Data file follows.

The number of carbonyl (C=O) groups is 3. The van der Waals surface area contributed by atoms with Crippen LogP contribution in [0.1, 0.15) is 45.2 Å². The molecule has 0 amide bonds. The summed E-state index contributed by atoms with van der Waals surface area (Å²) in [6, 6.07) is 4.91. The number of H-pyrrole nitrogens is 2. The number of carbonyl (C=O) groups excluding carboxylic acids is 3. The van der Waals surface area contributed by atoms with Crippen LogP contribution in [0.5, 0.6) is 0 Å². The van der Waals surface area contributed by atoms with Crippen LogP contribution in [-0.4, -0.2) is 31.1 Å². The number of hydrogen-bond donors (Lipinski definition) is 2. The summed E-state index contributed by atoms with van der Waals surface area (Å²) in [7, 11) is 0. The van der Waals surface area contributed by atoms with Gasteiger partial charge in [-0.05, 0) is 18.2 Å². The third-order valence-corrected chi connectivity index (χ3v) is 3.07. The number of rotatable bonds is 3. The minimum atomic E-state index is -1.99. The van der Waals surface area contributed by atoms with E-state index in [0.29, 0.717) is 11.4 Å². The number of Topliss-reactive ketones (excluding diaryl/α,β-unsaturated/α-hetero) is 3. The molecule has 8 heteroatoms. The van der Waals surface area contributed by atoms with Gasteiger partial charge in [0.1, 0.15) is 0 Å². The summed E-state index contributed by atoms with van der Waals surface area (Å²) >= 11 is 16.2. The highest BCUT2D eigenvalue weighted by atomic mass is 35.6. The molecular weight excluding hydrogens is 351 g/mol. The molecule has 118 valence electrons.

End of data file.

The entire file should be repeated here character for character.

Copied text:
The number of carbonyl (C=O) groups is 3. The van der Waals surface area contributed by atoms with Crippen LogP contribution in [0.1, 0.15) is 45.2 Å². The molecule has 0 amide bonds. The summed E-state index contributed by atoms with van der Waals surface area (Å²) in [6, 6.07) is 4.91. The number of H-pyrrole nitrogens is 2. The number of carbonyl (C=O) groups excluding carboxylic acids is 3. The van der Waals surface area contributed by atoms with Crippen LogP contribution in [0.5, 0.6) is 0 Å². The van der Waals surface area contributed by atoms with Crippen LogP contribution in [-0.4, -0.2) is 31.1 Å². The number of hydrogen-bond donors (Lipinski definition) is 2. The summed E-state index contributed by atoms with van der Waals surface area (Å²) in [7, 11) is 0. The van der Waals surface area contributed by atoms with Gasteiger partial charge in [-0.05, 0) is 18.2 Å². The third-order valence-corrected chi connectivity index (χ3v) is 3.07. The number of rotatable bonds is 3. The minimum atomic E-state index is -1.99. The van der Waals surface area contributed by atoms with E-state index in [0.29, 0.717) is 11.4 Å². The number of Topliss-reactive ketones (excluding diaryl/α,β-unsaturated/α-hetero) is 3. The molecule has 8 heteroatoms. The van der Waals surface area contributed by atoms with Gasteiger partial charge in [0.1, 0.15) is 0 Å². The summed E-state index contributed by atoms with van der Waals surface area (Å²) >= 11 is 16.2. The highest BCUT2D eigenvalue weighted by atomic mass is 35.6. The molecular weight excluding hydrogens is 351 g/mol. The molecule has 118 valence electrons.